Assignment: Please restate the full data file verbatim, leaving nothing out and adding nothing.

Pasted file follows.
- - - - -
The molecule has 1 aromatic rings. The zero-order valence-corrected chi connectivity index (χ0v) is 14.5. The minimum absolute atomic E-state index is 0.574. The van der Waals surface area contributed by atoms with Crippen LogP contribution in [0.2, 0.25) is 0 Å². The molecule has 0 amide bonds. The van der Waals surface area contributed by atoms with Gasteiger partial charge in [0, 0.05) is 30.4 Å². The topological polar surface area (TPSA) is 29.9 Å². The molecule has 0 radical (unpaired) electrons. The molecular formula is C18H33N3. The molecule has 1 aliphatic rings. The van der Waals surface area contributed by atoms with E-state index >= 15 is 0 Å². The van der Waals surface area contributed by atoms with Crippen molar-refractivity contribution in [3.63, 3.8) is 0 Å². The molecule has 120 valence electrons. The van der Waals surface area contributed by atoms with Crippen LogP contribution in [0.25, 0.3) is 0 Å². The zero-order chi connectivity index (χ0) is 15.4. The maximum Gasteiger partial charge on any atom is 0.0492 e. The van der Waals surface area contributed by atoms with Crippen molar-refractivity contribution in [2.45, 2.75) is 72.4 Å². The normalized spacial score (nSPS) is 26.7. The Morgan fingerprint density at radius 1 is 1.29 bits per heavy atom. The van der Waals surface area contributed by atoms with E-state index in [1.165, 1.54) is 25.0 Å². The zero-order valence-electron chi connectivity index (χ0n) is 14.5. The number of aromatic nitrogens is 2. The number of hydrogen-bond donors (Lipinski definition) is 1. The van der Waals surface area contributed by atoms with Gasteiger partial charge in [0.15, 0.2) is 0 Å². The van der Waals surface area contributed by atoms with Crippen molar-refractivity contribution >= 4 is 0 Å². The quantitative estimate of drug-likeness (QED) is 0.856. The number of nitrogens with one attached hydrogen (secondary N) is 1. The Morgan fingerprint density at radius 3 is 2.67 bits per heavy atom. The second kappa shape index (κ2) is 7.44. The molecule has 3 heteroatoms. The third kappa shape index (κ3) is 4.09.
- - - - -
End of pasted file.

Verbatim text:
The molecule has 1 aromatic rings. The zero-order valence-corrected chi connectivity index (χ0v) is 14.5. The minimum absolute atomic E-state index is 0.574. The van der Waals surface area contributed by atoms with Crippen LogP contribution in [0.2, 0.25) is 0 Å². The molecule has 0 amide bonds. The van der Waals surface area contributed by atoms with Gasteiger partial charge in [0, 0.05) is 30.4 Å². The topological polar surface area (TPSA) is 29.9 Å². The molecule has 0 radical (unpaired) electrons. The molecular formula is C18H33N3. The molecule has 1 aliphatic rings. The van der Waals surface area contributed by atoms with E-state index >= 15 is 0 Å². The van der Waals surface area contributed by atoms with Crippen molar-refractivity contribution in [3.63, 3.8) is 0 Å². The molecule has 120 valence electrons. The van der Waals surface area contributed by atoms with Crippen LogP contribution in [0.25, 0.3) is 0 Å². The zero-order chi connectivity index (χ0) is 15.4. The maximum Gasteiger partial charge on any atom is 0.0492 e. The van der Waals surface area contributed by atoms with Crippen molar-refractivity contribution in [2.45, 2.75) is 72.4 Å². The normalized spacial score (nSPS) is 26.7. The Morgan fingerprint density at radius 1 is 1.29 bits per heavy atom. The van der Waals surface area contributed by atoms with E-state index in [1.165, 1.54) is 25.0 Å². The zero-order valence-electron chi connectivity index (χ0n) is 14.5. The number of aromatic nitrogens is 2. The number of hydrogen-bond donors (Lipinski definition) is 1. The van der Waals surface area contributed by atoms with Gasteiger partial charge in [0.15, 0.2) is 0 Å². The van der Waals surface area contributed by atoms with Crippen molar-refractivity contribution >= 4 is 0 Å². The quantitative estimate of drug-likeness (QED) is 0.856. The number of nitrogens with one attached hydrogen (secondary N) is 1. The Morgan fingerprint density at radius 3 is 2.67 bits per heavy atom. The second kappa shape index (κ2) is 7.44. The molecule has 3 heteroatoms. The third kappa shape index (κ3) is 4.09.